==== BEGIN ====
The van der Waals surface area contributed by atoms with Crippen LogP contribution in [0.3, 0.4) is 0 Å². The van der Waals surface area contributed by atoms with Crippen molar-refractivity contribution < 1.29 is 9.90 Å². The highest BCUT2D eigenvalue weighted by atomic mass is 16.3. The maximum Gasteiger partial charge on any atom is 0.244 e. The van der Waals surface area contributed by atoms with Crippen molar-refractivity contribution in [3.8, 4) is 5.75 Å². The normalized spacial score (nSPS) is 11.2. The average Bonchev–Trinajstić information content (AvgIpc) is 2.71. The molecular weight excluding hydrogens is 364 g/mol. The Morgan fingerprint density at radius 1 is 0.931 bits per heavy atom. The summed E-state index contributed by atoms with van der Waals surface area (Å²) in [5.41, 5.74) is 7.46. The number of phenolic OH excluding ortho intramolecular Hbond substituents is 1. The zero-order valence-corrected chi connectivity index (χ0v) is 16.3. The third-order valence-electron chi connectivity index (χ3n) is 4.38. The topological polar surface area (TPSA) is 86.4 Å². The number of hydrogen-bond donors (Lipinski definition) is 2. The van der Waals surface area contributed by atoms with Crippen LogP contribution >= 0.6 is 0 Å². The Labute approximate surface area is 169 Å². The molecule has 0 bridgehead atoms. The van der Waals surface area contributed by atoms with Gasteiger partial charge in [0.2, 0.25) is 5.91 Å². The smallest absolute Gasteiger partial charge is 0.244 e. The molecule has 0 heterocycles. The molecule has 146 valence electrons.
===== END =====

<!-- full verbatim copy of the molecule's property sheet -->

The van der Waals surface area contributed by atoms with Crippen LogP contribution in [0.3, 0.4) is 0 Å². The van der Waals surface area contributed by atoms with Crippen molar-refractivity contribution < 1.29 is 9.90 Å². The highest BCUT2D eigenvalue weighted by atomic mass is 16.3. The maximum Gasteiger partial charge on any atom is 0.244 e. The van der Waals surface area contributed by atoms with Crippen molar-refractivity contribution in [3.8, 4) is 5.75 Å². The normalized spacial score (nSPS) is 11.2. The average Bonchev–Trinajstić information content (AvgIpc) is 2.71. The molecular weight excluding hydrogens is 364 g/mol. The Morgan fingerprint density at radius 1 is 0.931 bits per heavy atom. The summed E-state index contributed by atoms with van der Waals surface area (Å²) in [5.41, 5.74) is 7.46. The number of phenolic OH excluding ortho intramolecular Hbond substituents is 1. The zero-order valence-corrected chi connectivity index (χ0v) is 16.3. The third-order valence-electron chi connectivity index (χ3n) is 4.38. The topological polar surface area (TPSA) is 86.4 Å². The number of hydrogen-bond donors (Lipinski definition) is 2. The van der Waals surface area contributed by atoms with Crippen LogP contribution >= 0.6 is 0 Å². The Labute approximate surface area is 169 Å². The molecule has 0 bridgehead atoms. The van der Waals surface area contributed by atoms with Gasteiger partial charge in [0.2, 0.25) is 5.91 Å². The smallest absolute Gasteiger partial charge is 0.244 e. The molecule has 0 heterocycles. The molecule has 146 valence electrons.